The Open Source Economics That Caused Heartbleed and How to Prevent it From Happening Again

The Heartbleed bug has seemingly shone a light on the dark side of our open source architecture. The benefits of open source have long been known: it's free and you have a large community of users that will continuously improve the software. It's a naturally occurring collaborative arrangement that seems to beat the other corporate options out there. 

The downsides have previously been less publicized, but have always been there. Many large corporations have moved to open source, but there is a reason why some stick to commercial solutions. I work for a company that creates commercial data analytics software, and while I am a huge proponent of open source alternatives, I see why clients turn to us rather than open source alternatives like R, Python, or Gretl. If you're using an open source option, answers are almost always a google or openstack search away. If you're using a commercial option like my company's, you'll be able to get an expert on the phone who can show you what to do (that expert would probably be me.) At its core, the main service my company provides when compared with open source options is our company assumes responsibility for the software we produce.

This dynamic is why it took two years to notice Heartbleed. There was always an active development community surrounding it that in many ways is more dynamic than any commercial community can be, but no one ultimately can be held responsible if things go wrong. Cyber security is something that users won't notice unless it fails. Open source dynamics do many things right, but this is not one of them.

In my industry there is also the beginnings of a solution to this problem. Companies such as Revolution Analytics and Continuum Analytics have emerged as the commercial face for open source R and Python respectively. The underlying architecture is free, but companies like these are able to add consulting services or custom addins to open source software.

The dream of open source was that users will be actively maintaining the environment. While this has come to fruition in terms of upgrading user centric functionality, there are some holes, and ultimately no responsibility. This evolution in open source economics allows us to have it both ways. We can get large open source communities, but also have pay options available for those who need it. The providers of pay options can begin taking responsibility for software, and care about it in the same way commercial providers do. Large open source userbases provide the externality of a well maintained infrastructure that these consulting companies can take advantage of. Consulting companies, worried that their paying clients wouldn't trust the software if it had security and other non-user centric bugs that would never be noticed by volunteer communities will work to fix them, providing an externality to the free user community.

Much has already been written about how we need to pay people to solve security issues. Grants might be feasible in the short term, but the industry arrangement I describe above came about fairly naturally in data analytics. I don't see why something like this can't be encouraged elsewhere.
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Uber Wants to Replace Your Local Department of Transportation

If you were unsure about what Uber's long term goals are, their April Fool's joke makes things crystal clear. Along with surge pricing, Uber is testing long held consumer assumptions about transportation.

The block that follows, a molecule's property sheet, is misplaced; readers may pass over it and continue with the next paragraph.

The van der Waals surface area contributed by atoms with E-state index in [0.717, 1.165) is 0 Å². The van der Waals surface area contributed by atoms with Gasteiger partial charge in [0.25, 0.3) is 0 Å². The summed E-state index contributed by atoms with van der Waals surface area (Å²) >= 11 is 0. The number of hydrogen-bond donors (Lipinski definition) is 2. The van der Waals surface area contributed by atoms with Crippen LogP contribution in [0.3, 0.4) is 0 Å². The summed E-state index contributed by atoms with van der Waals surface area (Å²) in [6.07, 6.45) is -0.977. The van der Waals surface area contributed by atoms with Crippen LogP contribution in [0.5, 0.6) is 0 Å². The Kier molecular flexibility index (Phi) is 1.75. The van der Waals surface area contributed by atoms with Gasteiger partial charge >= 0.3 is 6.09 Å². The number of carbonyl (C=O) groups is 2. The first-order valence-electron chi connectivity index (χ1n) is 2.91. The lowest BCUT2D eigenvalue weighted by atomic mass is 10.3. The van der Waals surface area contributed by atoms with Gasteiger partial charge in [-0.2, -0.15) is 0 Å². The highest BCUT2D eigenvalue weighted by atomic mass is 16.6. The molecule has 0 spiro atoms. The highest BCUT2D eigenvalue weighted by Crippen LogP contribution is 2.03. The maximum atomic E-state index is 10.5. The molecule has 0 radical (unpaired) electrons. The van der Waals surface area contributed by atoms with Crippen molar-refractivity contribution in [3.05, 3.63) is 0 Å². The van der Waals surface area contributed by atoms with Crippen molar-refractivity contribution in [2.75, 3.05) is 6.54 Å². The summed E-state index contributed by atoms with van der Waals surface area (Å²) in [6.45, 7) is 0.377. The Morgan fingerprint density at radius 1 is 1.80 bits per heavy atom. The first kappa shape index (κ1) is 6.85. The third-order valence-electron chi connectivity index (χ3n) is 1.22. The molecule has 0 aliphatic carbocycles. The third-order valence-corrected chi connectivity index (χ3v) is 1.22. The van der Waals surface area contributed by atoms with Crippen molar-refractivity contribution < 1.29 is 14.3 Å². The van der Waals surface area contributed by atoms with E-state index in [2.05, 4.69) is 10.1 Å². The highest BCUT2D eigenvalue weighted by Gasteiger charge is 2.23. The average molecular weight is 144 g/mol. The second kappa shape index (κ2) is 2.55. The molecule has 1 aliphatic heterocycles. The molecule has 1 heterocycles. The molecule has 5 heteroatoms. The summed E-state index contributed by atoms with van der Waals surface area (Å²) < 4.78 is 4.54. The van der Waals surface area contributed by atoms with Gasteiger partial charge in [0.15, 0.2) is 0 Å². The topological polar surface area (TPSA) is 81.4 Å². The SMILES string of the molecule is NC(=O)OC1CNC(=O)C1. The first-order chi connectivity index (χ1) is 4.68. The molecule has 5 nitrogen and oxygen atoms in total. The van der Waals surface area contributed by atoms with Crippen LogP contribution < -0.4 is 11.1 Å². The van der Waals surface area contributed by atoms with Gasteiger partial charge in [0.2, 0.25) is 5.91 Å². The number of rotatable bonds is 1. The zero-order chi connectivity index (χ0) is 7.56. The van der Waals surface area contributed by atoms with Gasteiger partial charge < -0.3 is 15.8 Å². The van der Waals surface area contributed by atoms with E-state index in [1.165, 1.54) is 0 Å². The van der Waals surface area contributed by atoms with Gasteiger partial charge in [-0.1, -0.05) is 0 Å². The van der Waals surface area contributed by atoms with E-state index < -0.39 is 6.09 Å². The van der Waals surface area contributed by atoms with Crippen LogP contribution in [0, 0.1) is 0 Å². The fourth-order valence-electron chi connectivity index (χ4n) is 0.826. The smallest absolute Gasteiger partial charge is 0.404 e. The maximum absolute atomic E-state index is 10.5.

It's not acknowledged as such, but there are truly limited choices when it comes to transportation. You have your selection among available cars, but car ownership itself is a bundled package. You're paying a hefty premium to be able to use your car whenever you want. On the other side of the spectrum, you have the option of a completely fixed public transit system. For a very low price, you're able to get from fixed points on a preset schedule. Compared to your other options you're getting a bargain, but you are constrained by the lines and timetables on your transit map. Cabs have always been in the mix as well, but are closer to cars on this spectrum: you're paying a premium to choose your pickup and dropoff location on your schedule.

I previously thought it would take a widescale adoption of driverless cars to bring about this sort of change. Uber is trying to break long standing consumer expectations and make people truly think about what they want when it comes to transportation. Looking at private cars and public transit as two sides of a spectrum, Uber is trying to give consumers a choice of any point between them. You can pay through the nose for a cab to pick you up right outside the bar now. Paying $2.50 is great, but you may not want to wait 45 minutes for a subway. I'm sure there are lots of people out there who would be willing to pay something in the middle to walk a block and wait 8 minutes for the next shared cab to come. Especially when you know exactly where it is on your phone.

This system is not even novel. In New York, several major outer borough streets leading to express subway stations have informal rush hour cab share systems. Over time, cabbies have begun picking up people at bus stops, and usually charge around $2 per person. Someone waiting for the bus in the morning can choose to pay $2 more than they normally would to get a faster ride now rather than a slower trip 8 minutes from now to the subway station.

When Uber builds up its fleet of cars and institutes this sort of pricing en masse, this April Fool's joke will look hilarious in hindsight.
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